Discuss and Evaluate Vygotsky's Theory of Cognitive Development

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Discuss Vygotsky’s theory of cognitive development (8+16) Vygotsky proposed that children’s development is affected by their culture and social interaction. He also suggested that children are not born with knowledge but they gain it through their social interactions with peers and adults; he does not rule out the importance of biological processes but proposes an interdependent relationship between biological development alongside social activity and cultural interaction.

Since language is our means of communicating cultural knowledge, it is extremely important in this theory. Vygotsky was particularly interested in the relationship between language and thinking processes; he believed language was crucial for cognitive development. This relationship goes through a set of developmental stages. Before 2 years, language is separate from thought; learning is through condition and speech is learnt later on but is only used to express basic feelings, it is regarded as prelinguistic. However by the age of 3, children are beginning to influence one another, by using language to problem solve; at this age children often speak to themselves out loud, as an expression of their thought process, like a running commentary of their actions and thoughts. By 7 years they are using language more extensively and effectively when solving problems; speech when problem solving becomes internalized.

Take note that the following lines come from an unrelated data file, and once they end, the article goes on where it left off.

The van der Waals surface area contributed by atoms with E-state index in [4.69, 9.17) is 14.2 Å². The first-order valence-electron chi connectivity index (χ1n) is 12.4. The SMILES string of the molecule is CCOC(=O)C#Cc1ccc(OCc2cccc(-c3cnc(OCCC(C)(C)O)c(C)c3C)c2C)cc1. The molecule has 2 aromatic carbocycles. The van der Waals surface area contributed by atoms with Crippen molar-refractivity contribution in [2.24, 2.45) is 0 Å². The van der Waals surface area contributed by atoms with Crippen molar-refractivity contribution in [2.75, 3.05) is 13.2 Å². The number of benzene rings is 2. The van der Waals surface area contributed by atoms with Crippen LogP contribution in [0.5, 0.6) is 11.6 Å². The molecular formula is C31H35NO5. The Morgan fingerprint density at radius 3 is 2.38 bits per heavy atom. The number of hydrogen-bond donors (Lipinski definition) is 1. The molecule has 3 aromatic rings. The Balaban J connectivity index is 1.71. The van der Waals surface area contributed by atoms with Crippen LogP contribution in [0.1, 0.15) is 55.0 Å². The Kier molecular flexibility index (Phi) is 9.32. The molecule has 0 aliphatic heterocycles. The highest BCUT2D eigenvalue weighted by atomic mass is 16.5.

Vygotsky (1987) does not refer to any specific stages for the development of thinking the same way Piaget does, but he had identified the processes of concept formation. He proposed four stages based on research evidence; children were given wooden blocks of varying height and shape and each was labelled with random symbols. The child had to work out what the labels meant. He observed that children went through three stages before achieving mature concepts; the stages of concept formation slowly increased in terms of the levels of difficulty on the task.

For Vygotsky, group or...
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